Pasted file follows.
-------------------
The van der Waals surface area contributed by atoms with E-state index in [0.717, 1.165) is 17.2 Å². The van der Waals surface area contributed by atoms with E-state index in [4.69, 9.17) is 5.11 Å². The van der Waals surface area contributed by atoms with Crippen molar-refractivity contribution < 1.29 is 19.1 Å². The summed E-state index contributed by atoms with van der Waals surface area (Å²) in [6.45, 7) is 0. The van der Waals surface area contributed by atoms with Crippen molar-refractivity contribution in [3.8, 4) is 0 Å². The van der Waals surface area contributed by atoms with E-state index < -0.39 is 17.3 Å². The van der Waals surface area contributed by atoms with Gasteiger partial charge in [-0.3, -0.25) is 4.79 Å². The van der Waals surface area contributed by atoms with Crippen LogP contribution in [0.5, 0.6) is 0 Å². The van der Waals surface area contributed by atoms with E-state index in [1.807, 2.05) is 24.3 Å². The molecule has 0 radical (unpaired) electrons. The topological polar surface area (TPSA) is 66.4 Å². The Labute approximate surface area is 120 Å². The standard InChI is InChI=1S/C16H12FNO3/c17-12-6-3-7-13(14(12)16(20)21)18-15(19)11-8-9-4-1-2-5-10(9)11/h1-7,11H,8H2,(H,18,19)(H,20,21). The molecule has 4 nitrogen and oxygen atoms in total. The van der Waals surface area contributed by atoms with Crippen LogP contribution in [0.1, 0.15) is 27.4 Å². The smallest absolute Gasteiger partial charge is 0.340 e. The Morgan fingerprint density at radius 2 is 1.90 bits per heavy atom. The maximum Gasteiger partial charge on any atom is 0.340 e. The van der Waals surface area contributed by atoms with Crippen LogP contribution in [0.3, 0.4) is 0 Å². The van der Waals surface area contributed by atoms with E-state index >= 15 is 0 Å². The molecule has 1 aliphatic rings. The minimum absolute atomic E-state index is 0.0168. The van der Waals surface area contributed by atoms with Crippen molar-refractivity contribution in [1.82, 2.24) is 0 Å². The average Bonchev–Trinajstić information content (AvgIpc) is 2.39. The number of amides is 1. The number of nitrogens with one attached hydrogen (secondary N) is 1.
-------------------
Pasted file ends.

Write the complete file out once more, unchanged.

The van der Waals surface area contributed by atoms with E-state index in [0.717, 1.165) is 17.2 Å². The van der Waals surface area contributed by atoms with E-state index in [4.69, 9.17) is 5.11 Å². The van der Waals surface area contributed by atoms with Crippen molar-refractivity contribution < 1.29 is 19.1 Å². The summed E-state index contributed by atoms with van der Waals surface area (Å²) in [6.45, 7) is 0. The van der Waals surface area contributed by atoms with Crippen molar-refractivity contribution in [3.8, 4) is 0 Å². The van der Waals surface area contributed by atoms with E-state index < -0.39 is 17.3 Å². The van der Waals surface area contributed by atoms with Gasteiger partial charge in [-0.3, -0.25) is 4.79 Å². The van der Waals surface area contributed by atoms with Crippen LogP contribution in [0.5, 0.6) is 0 Å². The van der Waals surface area contributed by atoms with E-state index in [1.807, 2.05) is 24.3 Å². The molecule has 0 radical (unpaired) electrons. The topological polar surface area (TPSA) is 66.4 Å². The Labute approximate surface area is 120 Å². The standard InChI is InChI=1S/C16H12FNO3/c17-12-6-3-7-13(14(12)16(20)21)18-15(19)11-8-9-4-1-2-5-10(9)11/h1-7,11H,8H2,(H,18,19)(H,20,21). The molecule has 4 nitrogen and oxygen atoms in total. The van der Waals surface area contributed by atoms with Crippen LogP contribution in [0.1, 0.15) is 27.4 Å². The smallest absolute Gasteiger partial charge is 0.340 e. The Morgan fingerprint density at radius 2 is 1.90 bits per heavy atom. The maximum Gasteiger partial charge on any atom is 0.340 e. The van der Waals surface area contributed by atoms with Crippen LogP contribution in [0.3, 0.4) is 0 Å². The van der Waals surface area contributed by atoms with E-state index >= 15 is 0 Å². The molecule has 1 aliphatic rings. The minimum absolute atomic E-state index is 0.0168. The van der Waals surface area contributed by atoms with Crippen molar-refractivity contribution in [1.82, 2.24) is 0 Å². The average Bonchev–Trinajstić information content (AvgIpc) is 2.39. The number of amides is 1. The number of nitrogens with one attached hydrogen (secondary N) is 1.